The Senate Committee on Banking, Housing, and Urban Affairs held a hearing Thursday to discuss the reauthorization and reform of the National Flood Insurance Program (NFIP).

Founded in 1968 following a wave of devastating floods from the Mississippi River, the NFIP—managed by the Federal Emergency Management Agency (FEMA)—provides a federally backed option for flood insurance for homeowners, renters and businesses across the United States. Today, the NFIP remains the primary source of flood insurance policies in the United States, often at highly subsidized rates. The last full reauthorization of the program occurred in 2012 and expired in 2017. It has since undergone 21 short-term reauthorizations without any necessary reforms and must be renewed by Sept. 30, 2022.

Committee Chairman Sherrod Brown (D-Ohio) opened the meeting by referencing the recent devastating flooding at Yellowstone National Park and asserting the need for flood-mitigation funding. Ranking Member Pat Toomey’s (R-Penn.) opening remarks focused on the brokenness of the NFIP and the need for major reform to give homeowners access to more options for flood insurance via private market participation. Both sides of the aisle expressed concern about the burden placed on American taxpayers who currently subsidize the fiscally unsound program and agreed that major reform is vital.

The primary topics of discussion during the hearing were the foundational issues of the program, the new pricing methodology, increasing competition through the use of the private market, repetitive loss properties and the program’s affordability.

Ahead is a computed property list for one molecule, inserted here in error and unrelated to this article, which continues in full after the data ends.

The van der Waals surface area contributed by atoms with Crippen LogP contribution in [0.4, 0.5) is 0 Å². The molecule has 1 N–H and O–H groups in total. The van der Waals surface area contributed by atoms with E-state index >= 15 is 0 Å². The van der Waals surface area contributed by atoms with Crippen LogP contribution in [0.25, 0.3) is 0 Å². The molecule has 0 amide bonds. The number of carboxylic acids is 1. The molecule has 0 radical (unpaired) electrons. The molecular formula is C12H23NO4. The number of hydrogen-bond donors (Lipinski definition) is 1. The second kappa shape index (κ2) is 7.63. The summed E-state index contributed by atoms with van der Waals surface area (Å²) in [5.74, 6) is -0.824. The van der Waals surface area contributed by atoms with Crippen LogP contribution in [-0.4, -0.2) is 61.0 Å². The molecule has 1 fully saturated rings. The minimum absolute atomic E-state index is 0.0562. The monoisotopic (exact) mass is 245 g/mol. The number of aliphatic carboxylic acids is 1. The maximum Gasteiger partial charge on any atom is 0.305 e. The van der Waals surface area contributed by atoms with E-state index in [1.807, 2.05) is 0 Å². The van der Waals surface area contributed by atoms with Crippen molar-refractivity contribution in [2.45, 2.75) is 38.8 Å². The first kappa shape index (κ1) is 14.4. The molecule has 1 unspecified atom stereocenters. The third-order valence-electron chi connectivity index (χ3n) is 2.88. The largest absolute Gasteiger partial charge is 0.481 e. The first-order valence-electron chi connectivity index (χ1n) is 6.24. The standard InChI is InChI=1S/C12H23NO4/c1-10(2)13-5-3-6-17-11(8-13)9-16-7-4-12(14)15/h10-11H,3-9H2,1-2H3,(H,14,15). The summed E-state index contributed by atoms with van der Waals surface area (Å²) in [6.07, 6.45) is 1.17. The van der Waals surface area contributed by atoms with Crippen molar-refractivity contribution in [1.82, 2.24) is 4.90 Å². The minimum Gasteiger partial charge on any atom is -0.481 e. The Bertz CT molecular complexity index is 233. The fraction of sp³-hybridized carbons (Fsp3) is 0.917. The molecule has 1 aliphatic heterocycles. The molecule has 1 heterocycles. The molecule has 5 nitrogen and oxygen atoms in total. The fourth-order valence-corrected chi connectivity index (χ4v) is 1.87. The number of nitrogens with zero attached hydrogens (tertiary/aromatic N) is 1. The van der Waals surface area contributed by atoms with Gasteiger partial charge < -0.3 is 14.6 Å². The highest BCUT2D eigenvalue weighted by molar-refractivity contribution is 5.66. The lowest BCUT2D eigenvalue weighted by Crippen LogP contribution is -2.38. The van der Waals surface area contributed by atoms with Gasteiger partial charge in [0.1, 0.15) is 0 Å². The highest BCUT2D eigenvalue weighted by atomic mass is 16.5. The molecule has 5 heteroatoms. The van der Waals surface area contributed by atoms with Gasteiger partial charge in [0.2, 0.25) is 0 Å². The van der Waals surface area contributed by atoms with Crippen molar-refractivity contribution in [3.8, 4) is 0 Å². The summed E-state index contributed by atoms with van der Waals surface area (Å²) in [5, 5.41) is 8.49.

Repairing a Broken Program

Lawmakers agreed that the NFIP is in desperate need of repair, both functionally and financially. Sen. Toomey discussed the heavy subsidies the program receives, stating that they have borrowed from the Treasury for 11 of the past 22 years, with the NFIP systematically underpricing policies. The NFIP currently holds over $20 billion in debt and, as recently as 2017, had $16 billion in debt forgiven following several devastating hurricanes.

In his opening remarks, R Street’s Finance, Insurance and Trade Policy Director Jerry Theodorou discussed the issue of growing populations in flood-prone areas, noting that the percentage of Americans living in coastal communities has grown 45 percent since the NFIP’s inception. The program has unintentionally incentivized development in these areas due to its subsidized pricing and has sent false signals to homeowners about the inherent risk. This is despite one of the founding goals of the NFIP to disincentivize building in flood-prone areas.

Expert witness Peter Van Doren of the Cato Institute discussed the issue of grandfathered rates, in which homeowners become accustomed to paying far less than actual market rates, making it more difficult to adjust rates to an economically sound point. 

Risk Rating 2.0